Sweet & Sour Beef Tendon With Steamed Buns

Technically classed as offal, beef tendon isn't a usual sight at the butcher, but you can find it in the frozen section of Asian supermarkets. Alternatively, crispy fried chicken or pork will work just as well in these fluffy Cantonese buns.
Serves 4
Total Time
5 Hours
500g of beef tendon, defrosted if frozen
1 litre of water
1 star anise
1 tbsp of cooking oil
6 garlic cloves, very finely chopped
1 tsp of very finely chopped fresh root ginger
150g of pineapple flesh, cut into bite-size chunks
For the sauce
3 tbsp of water
1 tbsp of gochujang
2 tbsp of tomato ketchup
2 tbsp of orange juice
1 tbsp of Worcestershire sauce
1 tbsp of light soy sauce
2 tbsp of sugar
To serve
1 packet of frozen mantou (steamed bread buns)
70g of peanuts, toasted and ground to a coarse powder
A large bunch of fresh coriander
1 serving of pickled mooli (recipe below)
For the pickled mooli
450g of mooli (daikon)
1 large red chilli (optional)
400ml of warm water
3 tbsp of rice vinegar
5 tbsp of white caster sugar
1 tbsp of fine salt
Step 1

Bring a large saucepan of water to the boil. Rinse the beef tendon and blanch in the boiling water for three minutes, then drain and rinse again.

Step 2

Return to the saucepan with one litre of water and the star anise and simmer on a gentle heat with the lid on for three to four hours until tender. Drain the tendon and leave to cool, then chop into largish bite-size chunks.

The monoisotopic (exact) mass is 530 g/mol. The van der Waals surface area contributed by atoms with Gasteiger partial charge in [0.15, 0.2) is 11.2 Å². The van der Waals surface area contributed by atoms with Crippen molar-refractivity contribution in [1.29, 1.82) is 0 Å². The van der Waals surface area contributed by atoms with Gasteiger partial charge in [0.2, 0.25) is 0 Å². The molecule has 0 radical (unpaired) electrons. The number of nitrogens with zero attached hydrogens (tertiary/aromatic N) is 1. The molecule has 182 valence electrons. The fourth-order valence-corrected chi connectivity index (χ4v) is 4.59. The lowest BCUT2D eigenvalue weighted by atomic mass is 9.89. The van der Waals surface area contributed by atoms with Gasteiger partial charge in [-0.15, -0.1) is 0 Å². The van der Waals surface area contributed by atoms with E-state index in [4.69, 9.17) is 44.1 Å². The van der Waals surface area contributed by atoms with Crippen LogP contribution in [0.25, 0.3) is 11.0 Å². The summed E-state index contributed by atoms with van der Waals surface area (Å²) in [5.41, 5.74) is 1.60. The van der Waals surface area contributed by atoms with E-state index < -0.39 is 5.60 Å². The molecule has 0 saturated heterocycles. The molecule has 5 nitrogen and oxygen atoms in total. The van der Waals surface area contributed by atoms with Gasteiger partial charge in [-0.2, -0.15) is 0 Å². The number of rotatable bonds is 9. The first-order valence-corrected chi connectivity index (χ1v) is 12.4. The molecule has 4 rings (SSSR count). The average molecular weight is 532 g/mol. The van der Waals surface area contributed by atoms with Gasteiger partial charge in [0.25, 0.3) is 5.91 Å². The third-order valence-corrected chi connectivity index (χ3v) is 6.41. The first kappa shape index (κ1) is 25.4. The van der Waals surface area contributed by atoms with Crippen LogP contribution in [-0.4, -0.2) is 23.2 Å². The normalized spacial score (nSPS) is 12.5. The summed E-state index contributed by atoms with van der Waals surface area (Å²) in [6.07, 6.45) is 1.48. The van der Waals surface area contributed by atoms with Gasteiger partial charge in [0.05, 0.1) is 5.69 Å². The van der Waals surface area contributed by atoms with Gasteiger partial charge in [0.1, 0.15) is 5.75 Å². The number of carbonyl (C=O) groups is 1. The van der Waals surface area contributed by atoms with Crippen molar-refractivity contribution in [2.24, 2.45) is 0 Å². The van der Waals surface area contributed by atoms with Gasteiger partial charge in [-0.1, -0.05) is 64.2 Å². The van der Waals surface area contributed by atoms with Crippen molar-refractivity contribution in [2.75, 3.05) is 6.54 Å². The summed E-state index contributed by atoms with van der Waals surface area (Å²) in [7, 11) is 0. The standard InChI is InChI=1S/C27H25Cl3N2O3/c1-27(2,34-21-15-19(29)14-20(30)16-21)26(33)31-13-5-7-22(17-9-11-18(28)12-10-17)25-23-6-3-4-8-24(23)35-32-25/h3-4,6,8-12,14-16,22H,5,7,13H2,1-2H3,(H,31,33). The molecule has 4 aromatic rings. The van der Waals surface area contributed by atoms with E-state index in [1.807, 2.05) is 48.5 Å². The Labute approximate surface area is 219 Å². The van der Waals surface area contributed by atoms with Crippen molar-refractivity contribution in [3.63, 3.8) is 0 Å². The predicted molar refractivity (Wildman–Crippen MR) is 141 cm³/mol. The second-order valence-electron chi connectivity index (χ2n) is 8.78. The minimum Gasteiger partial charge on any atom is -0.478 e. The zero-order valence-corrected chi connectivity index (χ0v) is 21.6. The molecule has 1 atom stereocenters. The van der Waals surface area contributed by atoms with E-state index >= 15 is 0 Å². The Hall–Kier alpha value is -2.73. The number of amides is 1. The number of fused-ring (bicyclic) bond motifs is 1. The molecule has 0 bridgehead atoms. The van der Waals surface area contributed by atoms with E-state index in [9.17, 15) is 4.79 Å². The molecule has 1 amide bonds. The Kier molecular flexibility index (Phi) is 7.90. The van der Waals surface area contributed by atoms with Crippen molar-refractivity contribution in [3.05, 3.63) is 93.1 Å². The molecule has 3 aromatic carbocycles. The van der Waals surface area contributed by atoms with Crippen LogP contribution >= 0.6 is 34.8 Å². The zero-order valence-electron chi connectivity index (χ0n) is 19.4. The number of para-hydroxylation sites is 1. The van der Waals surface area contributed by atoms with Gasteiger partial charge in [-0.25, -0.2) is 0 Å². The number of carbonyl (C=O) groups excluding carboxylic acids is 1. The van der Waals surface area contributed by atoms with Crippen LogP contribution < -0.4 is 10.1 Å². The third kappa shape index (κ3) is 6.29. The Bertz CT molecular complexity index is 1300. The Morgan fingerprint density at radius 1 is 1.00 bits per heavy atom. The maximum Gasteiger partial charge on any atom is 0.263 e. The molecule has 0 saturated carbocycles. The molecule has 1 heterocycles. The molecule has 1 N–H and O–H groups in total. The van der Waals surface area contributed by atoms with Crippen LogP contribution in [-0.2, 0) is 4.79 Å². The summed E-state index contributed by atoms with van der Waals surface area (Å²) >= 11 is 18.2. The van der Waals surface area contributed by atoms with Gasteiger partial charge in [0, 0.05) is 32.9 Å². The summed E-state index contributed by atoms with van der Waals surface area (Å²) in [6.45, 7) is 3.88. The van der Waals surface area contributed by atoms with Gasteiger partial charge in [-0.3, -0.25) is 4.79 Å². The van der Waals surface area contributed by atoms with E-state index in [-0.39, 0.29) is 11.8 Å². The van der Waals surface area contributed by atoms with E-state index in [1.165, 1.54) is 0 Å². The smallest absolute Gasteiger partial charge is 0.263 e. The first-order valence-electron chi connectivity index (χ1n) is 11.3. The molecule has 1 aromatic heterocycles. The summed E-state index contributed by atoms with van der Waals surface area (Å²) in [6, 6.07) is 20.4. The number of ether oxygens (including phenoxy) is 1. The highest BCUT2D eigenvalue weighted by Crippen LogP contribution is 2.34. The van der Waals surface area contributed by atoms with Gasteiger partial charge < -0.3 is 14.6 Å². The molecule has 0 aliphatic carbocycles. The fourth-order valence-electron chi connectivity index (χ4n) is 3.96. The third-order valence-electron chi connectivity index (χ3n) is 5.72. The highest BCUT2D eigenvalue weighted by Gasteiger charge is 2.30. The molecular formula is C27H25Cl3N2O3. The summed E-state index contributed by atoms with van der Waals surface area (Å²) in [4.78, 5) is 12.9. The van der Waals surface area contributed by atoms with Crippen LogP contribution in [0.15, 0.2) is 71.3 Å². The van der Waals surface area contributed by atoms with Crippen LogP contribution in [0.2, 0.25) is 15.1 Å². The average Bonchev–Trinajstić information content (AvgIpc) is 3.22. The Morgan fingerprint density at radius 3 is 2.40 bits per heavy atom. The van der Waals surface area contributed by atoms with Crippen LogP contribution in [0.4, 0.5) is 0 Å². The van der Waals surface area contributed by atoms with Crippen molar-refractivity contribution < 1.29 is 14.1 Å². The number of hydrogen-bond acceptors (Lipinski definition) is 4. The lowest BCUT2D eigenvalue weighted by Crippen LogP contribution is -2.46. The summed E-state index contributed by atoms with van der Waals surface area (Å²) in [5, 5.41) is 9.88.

Step 3

While the tendon is cooling, mix all the sauce ingredients together. Heat the oil in a wok on a medium-high heat. Add the garlic and ginger and stir-fry for about 20 seconds until just aromatic. Add the pineapple and the sauce mixture, and stir to coat. Let the sauce simmer for about two minutes to allow the pineapple to become tender. Return the beef tendon to the pan and toss until it's well coated with the sauce. Leave on a low heat to keep warm.

Step 4

To make the pickled mooli, peel the mooli and slice into rounds half as thick as a pound coin, then slice in half. Place in a clean, sterilised jar or container. If using the chilli, break it in half and add this on top of the mooli. Mix the warm water with the vinegar, sugar and salt, and stir until everything is combined – the mixture should cover the pickles. Pour over the mooli in the jar. Add the lid and place in the fridge, it will last up to a month.

Recipe courtesy of Chinatown Kitchen: Delicious Dishes from Southeast Asian Ingredients by Lizzie Mabbott, photography by David Munns (Mitchell Beazley, £14.99)

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